Every shift before work, Carpentersville Police Officer Jason Caudle would call his partner, Blitz, alerting him that it was time to go to work.
“He got excited when I asked ‘Do you want to go to work,'” Caudle said. “He was running downstairs and waiting to get out.”
Blitz, a police dog patrol, died suddenly of bloat earlier this month. A memorial service will be held Wednesday at 2 p.m. in front of the Carpentersville Police Department, 1200 LW Besinger Drive. The service is open to the community.
“It’s a huge loss,” Carpentersville Police Chief Patrick Hoey said.
Blitz, a German Shepherd imported from the Czech Republic, was trained to search for narcotics, buildings, areas and corpses. He was also trained to help find missing persons, apprehend offenders and protect his partner. Caudle and Blitz attended weekly training to maintain their certifications.
“He would do anything to protect me or other officers,” Caudle said.
Caudle said Blitz had been involved in numerous narcotics searches. Blitz and Caudle also often traveled to other departments to help with research.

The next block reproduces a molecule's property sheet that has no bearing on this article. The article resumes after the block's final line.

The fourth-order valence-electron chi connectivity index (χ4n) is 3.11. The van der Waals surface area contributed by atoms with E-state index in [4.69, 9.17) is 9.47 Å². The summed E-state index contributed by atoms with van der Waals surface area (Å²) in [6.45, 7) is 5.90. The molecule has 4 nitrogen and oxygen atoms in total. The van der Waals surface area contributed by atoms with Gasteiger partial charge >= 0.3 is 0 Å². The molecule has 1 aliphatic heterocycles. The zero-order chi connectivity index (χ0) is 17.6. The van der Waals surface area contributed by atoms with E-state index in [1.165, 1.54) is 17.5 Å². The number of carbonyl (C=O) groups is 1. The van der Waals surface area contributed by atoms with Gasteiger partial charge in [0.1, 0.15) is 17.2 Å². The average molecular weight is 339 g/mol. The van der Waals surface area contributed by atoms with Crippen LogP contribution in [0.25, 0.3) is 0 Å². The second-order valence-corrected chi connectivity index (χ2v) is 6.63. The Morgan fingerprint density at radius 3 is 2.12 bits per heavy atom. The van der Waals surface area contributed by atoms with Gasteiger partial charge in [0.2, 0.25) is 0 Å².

“Jason and Blitz have not only served our departments, but also surrounding departments throughout the region,” Hoey said, adding that the duo also played a role in community relations and participated in various events throughout the village.
Hoey said an autopsy found Blitz died of bloating, a condition that occurs when a dog’s stomach fills with gas, causing the stomach to press and turn, cutting off blood flow. The condition can develop without warning and can progress rapidly. According to the American Kennel Club website, bloat kills approximately 30% of affected dogs, even after intensive treatment.
Caudle said Blitz, who would have celebrated his eighth birthday on Thursday, was a “happy and healthy” dog who showed no signs of trouble. Blitz was staying at a kennel at the time of his death, but Caudle said there was no evidence the kennel mishandled the dog.
“Sometimes there aren’t even times when you would know (a dog is bloating),” Caudle said.
In addition to his work with the Carpentersville Police Department, Blitz was part of the Caudle family.
During his off hours, he enjoyed snacking on his favorite dog treats and playing with Caudle’s other German Shepherd and his 8-year-old daughter.
“He was coming home from work and could relax,” Caudle said. “He was an integral part of our family.”